James Bond is well-known for his gadgets, saving the world and, most of all, his iconic car history. The Aston Martin DB5 is the first to spring to mind, but 007 has been behind the wheel of plenty more since he first appeared in Ian Fleming's novel, 'Casino Royale' (1953).

So, in preparation for the release of 'No Time to Die', join us on a trip through James Bond's varied car history. You might even find one or two unexpected surprises along the way...


A BookMyGarage branded grey and white James Bond infographic showing some of his coolest and most famous cars


Ian Fleming's James Bond

Ian Fleming wrote most of his James Bond novels during the 1950s. With memories of WW2 fresh and the swinging Sixties still to come, 007 was originally a very civilised gentleman spy.

And that meant that a Bentley was the only suitable vehicle.

Yes, that's right - Bond originally drove a Bentley. A 1930's Bentley 4 1/2 litre Turbocharged to be precise.

While many of us are familiar with the gritty modern James Bond, Fleming created a sophisticated character who drove for pleasure rather than business. Even though he was still a man of hot passion and cold fury, he loved his Bentley more than anything. It took an intervention from Q before he changed the wreck of his 4 1/2 litre in 'Moonraker'!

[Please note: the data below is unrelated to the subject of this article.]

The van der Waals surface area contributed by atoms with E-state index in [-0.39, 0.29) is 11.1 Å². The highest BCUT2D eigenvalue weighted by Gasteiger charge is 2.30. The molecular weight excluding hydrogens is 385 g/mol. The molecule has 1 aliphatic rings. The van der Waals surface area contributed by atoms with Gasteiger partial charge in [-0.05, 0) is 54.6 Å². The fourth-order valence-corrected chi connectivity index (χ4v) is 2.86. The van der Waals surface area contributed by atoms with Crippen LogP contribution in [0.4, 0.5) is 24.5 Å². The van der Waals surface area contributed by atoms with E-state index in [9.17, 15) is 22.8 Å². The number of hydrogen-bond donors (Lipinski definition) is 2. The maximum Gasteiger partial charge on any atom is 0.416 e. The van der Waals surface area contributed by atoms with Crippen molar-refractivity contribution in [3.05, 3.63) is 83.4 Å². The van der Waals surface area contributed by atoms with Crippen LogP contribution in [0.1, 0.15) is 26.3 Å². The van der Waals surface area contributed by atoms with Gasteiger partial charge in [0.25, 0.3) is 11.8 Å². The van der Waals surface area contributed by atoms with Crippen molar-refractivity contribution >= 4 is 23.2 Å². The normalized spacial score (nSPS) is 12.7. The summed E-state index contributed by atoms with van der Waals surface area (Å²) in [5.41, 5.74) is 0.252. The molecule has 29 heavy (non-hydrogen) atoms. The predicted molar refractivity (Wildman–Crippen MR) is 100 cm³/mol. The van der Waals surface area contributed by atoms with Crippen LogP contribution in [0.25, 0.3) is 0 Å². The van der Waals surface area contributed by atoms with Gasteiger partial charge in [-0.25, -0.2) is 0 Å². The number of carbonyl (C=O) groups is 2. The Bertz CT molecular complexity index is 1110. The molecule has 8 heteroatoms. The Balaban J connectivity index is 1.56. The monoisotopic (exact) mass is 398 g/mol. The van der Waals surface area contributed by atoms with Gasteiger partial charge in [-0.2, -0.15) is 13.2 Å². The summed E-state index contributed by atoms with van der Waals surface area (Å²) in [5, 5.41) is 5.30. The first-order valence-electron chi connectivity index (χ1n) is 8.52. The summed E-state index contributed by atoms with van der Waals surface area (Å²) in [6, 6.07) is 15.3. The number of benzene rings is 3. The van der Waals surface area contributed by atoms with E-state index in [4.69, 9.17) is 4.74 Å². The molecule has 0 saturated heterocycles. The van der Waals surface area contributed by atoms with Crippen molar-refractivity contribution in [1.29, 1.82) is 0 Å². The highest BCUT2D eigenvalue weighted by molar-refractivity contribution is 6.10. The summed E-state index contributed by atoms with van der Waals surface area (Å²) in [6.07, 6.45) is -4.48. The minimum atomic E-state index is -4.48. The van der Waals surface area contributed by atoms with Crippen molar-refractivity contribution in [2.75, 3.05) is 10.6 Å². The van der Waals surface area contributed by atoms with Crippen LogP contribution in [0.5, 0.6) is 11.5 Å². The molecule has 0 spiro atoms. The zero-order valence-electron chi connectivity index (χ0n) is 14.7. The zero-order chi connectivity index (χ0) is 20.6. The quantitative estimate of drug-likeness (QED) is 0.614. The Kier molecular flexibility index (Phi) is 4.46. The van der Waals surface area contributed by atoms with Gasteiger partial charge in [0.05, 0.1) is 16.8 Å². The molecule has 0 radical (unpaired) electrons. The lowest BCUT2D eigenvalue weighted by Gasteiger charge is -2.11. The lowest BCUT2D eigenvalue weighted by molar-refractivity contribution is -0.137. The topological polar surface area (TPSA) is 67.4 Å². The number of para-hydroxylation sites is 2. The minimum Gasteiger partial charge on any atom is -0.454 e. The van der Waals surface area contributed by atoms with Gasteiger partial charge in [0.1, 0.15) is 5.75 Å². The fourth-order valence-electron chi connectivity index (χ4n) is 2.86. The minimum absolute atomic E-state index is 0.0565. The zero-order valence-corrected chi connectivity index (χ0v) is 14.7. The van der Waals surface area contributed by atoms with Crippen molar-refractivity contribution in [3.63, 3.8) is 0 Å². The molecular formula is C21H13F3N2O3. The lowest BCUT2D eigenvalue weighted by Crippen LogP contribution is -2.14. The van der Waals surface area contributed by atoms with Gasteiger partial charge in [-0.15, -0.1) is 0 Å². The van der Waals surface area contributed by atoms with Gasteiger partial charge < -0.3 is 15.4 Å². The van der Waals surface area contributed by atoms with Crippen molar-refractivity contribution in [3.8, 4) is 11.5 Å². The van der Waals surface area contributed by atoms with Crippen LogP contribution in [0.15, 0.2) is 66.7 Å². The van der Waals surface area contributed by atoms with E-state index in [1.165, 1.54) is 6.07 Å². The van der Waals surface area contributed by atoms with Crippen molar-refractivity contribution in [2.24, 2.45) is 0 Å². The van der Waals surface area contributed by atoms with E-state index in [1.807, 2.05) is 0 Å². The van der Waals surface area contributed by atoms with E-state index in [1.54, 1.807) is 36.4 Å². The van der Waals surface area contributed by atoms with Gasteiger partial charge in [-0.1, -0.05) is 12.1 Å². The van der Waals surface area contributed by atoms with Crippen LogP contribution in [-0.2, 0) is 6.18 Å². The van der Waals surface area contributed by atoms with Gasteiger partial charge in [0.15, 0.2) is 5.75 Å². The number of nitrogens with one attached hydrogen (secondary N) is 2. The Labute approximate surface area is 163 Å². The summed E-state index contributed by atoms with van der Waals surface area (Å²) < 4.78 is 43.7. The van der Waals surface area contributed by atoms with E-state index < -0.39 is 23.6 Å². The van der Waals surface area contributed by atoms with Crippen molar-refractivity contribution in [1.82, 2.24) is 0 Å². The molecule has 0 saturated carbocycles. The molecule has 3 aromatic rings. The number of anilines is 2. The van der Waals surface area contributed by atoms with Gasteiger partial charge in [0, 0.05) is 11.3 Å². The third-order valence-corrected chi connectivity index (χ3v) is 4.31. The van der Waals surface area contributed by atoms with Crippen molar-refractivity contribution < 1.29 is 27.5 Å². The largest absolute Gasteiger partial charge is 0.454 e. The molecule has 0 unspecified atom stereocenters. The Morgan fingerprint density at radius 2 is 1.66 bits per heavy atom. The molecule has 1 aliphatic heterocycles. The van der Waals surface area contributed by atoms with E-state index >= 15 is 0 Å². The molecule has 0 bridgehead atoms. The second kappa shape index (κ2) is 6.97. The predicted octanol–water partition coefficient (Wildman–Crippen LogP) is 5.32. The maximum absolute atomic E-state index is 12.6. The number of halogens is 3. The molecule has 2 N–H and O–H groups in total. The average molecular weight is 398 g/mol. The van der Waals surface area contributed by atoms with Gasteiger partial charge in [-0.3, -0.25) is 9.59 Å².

Even though he was loathe to part with it, Bond eventually drove four Bentleys across Fleming's 12 novels and 2 short story collections. This included a Mark VI and a Mark II Continental.

In short, Ian Fleming created a traditional James Bond who did his job quietly and efficiently. There was no Hollywood flair and the only 'spy-car' was the Aston Martin DB3 in 'Goldfinger'. And even this was tame by Bond's standards. It only featured a hidden pistol, steel bumpers, a homing device and switches to change the colour of the lights - but it was 1959.

So, where did the 'spy-cars' we know and love come from? Well, eventually, from the mind of Albert Broccoli, the producer of 16 James Bond films.

But we'll have to wait a little bit longer for that.


Safe and Uninspiring - The Early Years

'Dr No' and 'From Russia With Love' were both released before the end of 1963 and followed the Fleming novels closely. Sean Connery drove the dull and civilian Austin A30, Hillman Minx and Sunbeam Alpine in 'Dr No', and a Bentley Mark IV featured in 'From Russia With Love'. There was no Mark IV model - Fleming created this specifically for Bond!

But, with Goldfinger released just a year later, in 1964, why were the first two films so tame?